Artificial intelligence in accounting tends to conjure up images of sci-fi movies and cyborgs taking the place of humans. In fact, the idea of artificial intelligence has been around for a long time, and it’s much a more collaborative technology than you may realize.
The first artificial intelligence projects were initiated by academics in the 1950s who were trying to understand whether computers could think like humans and simulate our behavior. Over the past 60 years, the technology has evolved to take many forms, from machine-based learning that progressively gets better at analyzing information and making decisions the more it is used, to speech-based tech that can understand different voices and languages.
What is artificial intelligence in accounting?
Artificial intelligence is technology that enables computers to perform routine, repetitive, and decision-based tasks that were previously done by humans.
Several large accounting firms and organizations made early investments in artificial intelligence and now use AI to reduce the amount of time their accountants spend on complex audits and other accounting tasks.
The Use of AI in Accounting
As noted above, many accounting firms already utilize ai to help perform accounting tasks in their firm. Below are some of the current uses of artificial intelligence in accounting:
AI for Transaction categorization.
The transactions that need to be entered into an organization’s accounting software may be spread across PDFs, spreadsheets, invoices, receipts, and bank statements. AI can extract information from these disparate sources of information and categorize it in the accounting software, something that accountants have traditionally had to do manually.
Expense report review and approval.
Artificial intelligence can learn a company’s expense policy, read receipts, and review and approve expense reports. It can then forward any questionable claims to a human for approval.
Matching payments with AI.
When customers submit payments that don’t match invoices in the accounting system, artificial intelligence can analyze invoices and match the paid amount to the appropriate invoices. It can also clear out short payments or automatically generate a new invoice to reflect the short payment. This frees up the accounts receivable staff from the time-consuming tasks of calling the client for clarification or trying to determine the right combination of invoices to apply the payment.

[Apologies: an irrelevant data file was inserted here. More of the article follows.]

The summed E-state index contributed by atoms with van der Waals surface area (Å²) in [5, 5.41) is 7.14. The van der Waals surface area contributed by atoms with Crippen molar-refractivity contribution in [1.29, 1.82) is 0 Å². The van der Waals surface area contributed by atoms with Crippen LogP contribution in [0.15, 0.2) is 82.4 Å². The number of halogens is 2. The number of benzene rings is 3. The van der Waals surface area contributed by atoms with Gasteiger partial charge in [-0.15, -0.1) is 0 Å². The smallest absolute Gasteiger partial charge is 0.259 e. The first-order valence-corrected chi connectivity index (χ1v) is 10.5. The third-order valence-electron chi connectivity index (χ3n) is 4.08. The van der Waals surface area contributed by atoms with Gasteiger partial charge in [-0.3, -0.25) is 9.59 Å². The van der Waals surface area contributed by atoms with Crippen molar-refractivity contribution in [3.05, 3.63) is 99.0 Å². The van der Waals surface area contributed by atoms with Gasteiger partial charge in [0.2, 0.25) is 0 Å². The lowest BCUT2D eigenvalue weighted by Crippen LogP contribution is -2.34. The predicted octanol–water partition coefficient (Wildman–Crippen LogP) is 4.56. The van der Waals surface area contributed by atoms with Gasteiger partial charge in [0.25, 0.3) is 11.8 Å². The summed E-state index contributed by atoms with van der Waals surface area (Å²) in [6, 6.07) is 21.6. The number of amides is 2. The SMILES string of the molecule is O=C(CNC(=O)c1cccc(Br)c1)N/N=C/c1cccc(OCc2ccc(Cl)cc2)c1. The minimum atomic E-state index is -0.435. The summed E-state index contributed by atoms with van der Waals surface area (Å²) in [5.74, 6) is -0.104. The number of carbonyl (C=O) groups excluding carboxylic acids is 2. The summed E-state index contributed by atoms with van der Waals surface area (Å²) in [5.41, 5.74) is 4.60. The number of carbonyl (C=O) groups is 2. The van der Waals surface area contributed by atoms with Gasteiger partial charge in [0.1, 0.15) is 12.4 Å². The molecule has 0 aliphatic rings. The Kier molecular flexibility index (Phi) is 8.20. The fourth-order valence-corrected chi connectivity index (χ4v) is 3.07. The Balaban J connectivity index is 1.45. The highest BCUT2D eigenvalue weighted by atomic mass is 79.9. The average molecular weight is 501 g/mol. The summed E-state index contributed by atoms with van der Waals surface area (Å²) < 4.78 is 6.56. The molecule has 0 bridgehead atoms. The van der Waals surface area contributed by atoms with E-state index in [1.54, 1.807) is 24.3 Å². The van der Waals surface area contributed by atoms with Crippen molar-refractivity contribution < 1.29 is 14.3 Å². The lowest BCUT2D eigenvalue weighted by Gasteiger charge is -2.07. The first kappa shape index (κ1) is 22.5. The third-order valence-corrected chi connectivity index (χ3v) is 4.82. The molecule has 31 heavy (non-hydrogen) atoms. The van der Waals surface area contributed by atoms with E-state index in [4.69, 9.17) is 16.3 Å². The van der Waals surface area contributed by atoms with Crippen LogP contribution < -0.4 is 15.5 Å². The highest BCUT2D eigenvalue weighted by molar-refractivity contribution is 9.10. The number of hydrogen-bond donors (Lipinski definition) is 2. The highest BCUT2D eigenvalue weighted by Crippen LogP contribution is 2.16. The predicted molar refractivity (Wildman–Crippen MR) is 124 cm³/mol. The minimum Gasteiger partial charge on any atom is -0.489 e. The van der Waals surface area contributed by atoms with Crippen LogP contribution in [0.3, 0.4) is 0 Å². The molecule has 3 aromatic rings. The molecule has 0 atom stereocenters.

Artificial intelligence can analyze and digest large volumes of data fast to detect outliers and anomalies. The technology can learn acceptable patters and recognize potentially fraudulent activity in purchasing and accounts payable and forward issues to the appropriate level of management for follow up or review. The technology can detect suspicious behavior long before a human would and significantly reduce the potential hit to the company’s bottom line.
AI Analytics calculations.
Accounting personnel are constantly tasked with answering questions like, “What was our revenue for this service line in the second quarter of last year?” or “How has this product line grown over the last ten years?” With the right data, AI can answer these questions very quickly.
Artificial intelligence and the future of accountancy
A survey from the World Economic Forum found that 75% of executives and experts from the information and technology sector anticipate that at least 30% of corporate audits will be conducted by artificial intelligence by 2025.
Despite these predictions, artificial intelligence isn’t replacing accountants, so if you’re considering a finance or accounting career path, don’t worry. Instead, it’s working alongside them to automate a lot of the data entry, ticking and tying of numbers, and reviewing complicated contracts and other documents and free them up to perform more sophisticated work.
Accountants who want to prepare for the impact of artificial intelligence on accounting jobs should expand their knowledge to include database and IT skills. This may involve taking on specialized projects at work, attending seminars, or completing self-study courses or live courses. Gaining a level of comfort with the new technology and leveraging it to automate mundane tasks and assist with decision making can provide an edge as the use of artificial intelligence increases in the profession.
Rather than fear the changes that artificial intelligence will have on accounting, get excited about the opportunities it will bring. Artificial intelligence won’t replace accountants, but accountants who use it will eclipse those that don’t.